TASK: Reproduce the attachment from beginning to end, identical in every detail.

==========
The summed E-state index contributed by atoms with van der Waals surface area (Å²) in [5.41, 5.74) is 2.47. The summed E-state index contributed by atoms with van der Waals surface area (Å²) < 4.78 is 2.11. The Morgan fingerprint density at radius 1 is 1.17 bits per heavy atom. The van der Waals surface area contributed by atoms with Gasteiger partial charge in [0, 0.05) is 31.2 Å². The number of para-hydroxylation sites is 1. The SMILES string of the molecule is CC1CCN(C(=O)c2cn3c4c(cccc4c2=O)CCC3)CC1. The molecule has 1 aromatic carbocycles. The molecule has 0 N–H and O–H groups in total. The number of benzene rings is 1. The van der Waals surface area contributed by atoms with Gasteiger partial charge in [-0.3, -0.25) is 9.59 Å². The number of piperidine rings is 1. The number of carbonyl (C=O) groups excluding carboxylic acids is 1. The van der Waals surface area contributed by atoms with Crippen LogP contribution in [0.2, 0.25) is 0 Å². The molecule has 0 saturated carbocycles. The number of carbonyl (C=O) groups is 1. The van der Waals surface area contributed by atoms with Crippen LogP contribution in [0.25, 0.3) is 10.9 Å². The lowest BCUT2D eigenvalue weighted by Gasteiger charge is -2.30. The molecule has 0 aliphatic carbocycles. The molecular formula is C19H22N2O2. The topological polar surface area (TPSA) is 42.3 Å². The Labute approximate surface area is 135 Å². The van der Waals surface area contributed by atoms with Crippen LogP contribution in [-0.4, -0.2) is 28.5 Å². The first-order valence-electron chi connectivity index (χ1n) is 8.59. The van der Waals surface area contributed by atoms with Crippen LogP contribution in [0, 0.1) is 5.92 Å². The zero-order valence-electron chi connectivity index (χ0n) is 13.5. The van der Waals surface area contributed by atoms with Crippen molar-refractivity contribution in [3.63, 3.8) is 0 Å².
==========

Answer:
The summed E-state index contributed by atoms with van der Waals surface area (Å²) in [5.41, 5.74) is 2.47. The summed E-state index contributed by atoms with van der Waals surface area (Å²) < 4.78 is 2.11. The Morgan fingerprint density at radius 1 is 1.17 bits per heavy atom. The van der Waals surface area contributed by atoms with Gasteiger partial charge in [0, 0.05) is 31.2 Å². The number of para-hydroxylation sites is 1. The SMILES string of the molecule is CC1CCN(C(=O)c2cn3c4c(cccc4c2=O)CCC3)CC1. The molecule has 1 aromatic carbocycles. The molecule has 0 N–H and O–H groups in total. The number of benzene rings is 1. The van der Waals surface area contributed by atoms with Gasteiger partial charge in [-0.3, -0.25) is 9.59 Å². The number of piperidine rings is 1. The number of carbonyl (C=O) groups excluding carboxylic acids is 1. The van der Waals surface area contributed by atoms with Crippen LogP contribution in [0.2, 0.25) is 0 Å². The molecule has 0 saturated carbocycles. The number of carbonyl (C=O) groups is 1. The van der Waals surface area contributed by atoms with Crippen LogP contribution in [0.25, 0.3) is 10.9 Å². The lowest BCUT2D eigenvalue weighted by Gasteiger charge is -2.30. The molecule has 0 aliphatic carbocycles. The molecular formula is C19H22N2O2. The topological polar surface area (TPSA) is 42.3 Å². The Labute approximate surface area is 135 Å². The van der Waals surface area contributed by atoms with Crippen LogP contribution in [-0.4, -0.2) is 28.5 Å². The first-order valence-electron chi connectivity index (χ1n) is 8.59. The van der Waals surface area contributed by atoms with Crippen LogP contribution in [0, 0.1) is 5.92 Å². The zero-order valence-electron chi connectivity index (χ0n) is 13.5. The van der Waals surface area contributed by atoms with Crippen molar-refractivity contribution in [3.63, 3.8) is 0 Å².